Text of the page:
Your website’s authority score predicts how well it ranks. This metric is calculated based on the average traffic and PageRank of your linked domains. You can use it to compare your website to others in your niche, and even see what changes you need to make to improve your rankings.
Authority scores are usually lower for newly launched sites because there aren't many external links pointing towards them yet. As your site gains links over time, the authority score increases.
A low number may cause decreased organic traffic and ranking. There are some exceptions though; for example, a new website with no backlinks could still receive a good authority score. Also, a website with lots of content, but few links, might have a low authority score.
If your website authority score is increasing over time, that would mean that more and more potential customers will be finding your website as a source of potential solutions to their problems and pain points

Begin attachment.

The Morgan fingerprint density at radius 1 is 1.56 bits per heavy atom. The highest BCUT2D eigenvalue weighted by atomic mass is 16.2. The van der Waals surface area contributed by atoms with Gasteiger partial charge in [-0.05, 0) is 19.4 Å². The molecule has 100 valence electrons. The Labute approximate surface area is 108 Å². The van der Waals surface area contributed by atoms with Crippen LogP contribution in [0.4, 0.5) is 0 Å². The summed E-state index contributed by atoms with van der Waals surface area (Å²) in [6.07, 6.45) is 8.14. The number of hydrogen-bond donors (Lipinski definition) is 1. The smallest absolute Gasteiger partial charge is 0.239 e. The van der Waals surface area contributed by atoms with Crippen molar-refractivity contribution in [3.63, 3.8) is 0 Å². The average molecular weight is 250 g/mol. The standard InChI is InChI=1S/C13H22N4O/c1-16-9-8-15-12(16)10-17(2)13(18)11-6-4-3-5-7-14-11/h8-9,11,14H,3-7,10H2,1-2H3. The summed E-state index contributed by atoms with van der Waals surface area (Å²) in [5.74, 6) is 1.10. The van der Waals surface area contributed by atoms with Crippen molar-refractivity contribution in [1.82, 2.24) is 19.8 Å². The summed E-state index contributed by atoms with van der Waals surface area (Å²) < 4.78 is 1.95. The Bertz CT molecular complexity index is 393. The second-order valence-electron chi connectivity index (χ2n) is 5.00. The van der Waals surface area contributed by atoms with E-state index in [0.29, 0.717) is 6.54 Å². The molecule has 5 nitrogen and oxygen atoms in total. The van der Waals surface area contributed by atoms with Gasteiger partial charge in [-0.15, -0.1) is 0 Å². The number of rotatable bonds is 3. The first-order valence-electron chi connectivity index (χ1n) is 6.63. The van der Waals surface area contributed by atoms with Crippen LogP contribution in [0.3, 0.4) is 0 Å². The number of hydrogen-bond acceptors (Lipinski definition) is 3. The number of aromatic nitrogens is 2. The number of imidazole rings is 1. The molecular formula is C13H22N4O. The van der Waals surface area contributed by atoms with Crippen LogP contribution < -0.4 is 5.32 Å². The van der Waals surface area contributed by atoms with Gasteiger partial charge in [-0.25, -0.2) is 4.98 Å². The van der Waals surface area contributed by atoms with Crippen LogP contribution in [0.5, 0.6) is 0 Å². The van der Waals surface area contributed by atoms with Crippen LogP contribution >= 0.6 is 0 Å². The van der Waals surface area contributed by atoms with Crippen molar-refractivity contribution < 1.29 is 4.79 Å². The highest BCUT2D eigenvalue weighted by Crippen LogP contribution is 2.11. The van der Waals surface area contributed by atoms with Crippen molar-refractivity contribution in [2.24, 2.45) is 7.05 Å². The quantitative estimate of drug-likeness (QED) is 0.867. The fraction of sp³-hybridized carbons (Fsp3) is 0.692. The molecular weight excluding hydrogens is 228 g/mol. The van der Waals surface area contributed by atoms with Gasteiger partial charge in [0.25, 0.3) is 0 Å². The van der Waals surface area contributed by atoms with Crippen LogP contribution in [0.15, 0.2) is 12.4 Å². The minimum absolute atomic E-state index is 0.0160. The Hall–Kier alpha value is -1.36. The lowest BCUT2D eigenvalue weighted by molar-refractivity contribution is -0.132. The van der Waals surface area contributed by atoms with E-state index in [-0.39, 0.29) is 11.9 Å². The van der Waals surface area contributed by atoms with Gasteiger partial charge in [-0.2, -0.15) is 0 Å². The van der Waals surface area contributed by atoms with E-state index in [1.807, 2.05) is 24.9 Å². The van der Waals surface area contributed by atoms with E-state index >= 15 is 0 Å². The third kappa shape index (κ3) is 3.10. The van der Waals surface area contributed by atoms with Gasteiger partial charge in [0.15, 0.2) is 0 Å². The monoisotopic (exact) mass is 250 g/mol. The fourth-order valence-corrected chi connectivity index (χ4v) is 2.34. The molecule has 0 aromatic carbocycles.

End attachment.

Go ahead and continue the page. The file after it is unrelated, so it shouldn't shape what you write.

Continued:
The Time Spent on Page metric measures how long people spend on each individual web page of your site. It helps you understand how engaged visitors are with your content. If someone visits several pages on your site, it’s important to know how much time they spend on each page.
You can use this data to determine whether certain pages are getting too little attention. For example, maybe you want to make sure that your blog posts receive lots of traffic, but your homepage receives very few views. By analyzing the Time Spent on Page metrics, you can see where your audience spends most of their time.
Your conversion rate represents the overall impact of your SEO Strategy on your Business' Sales.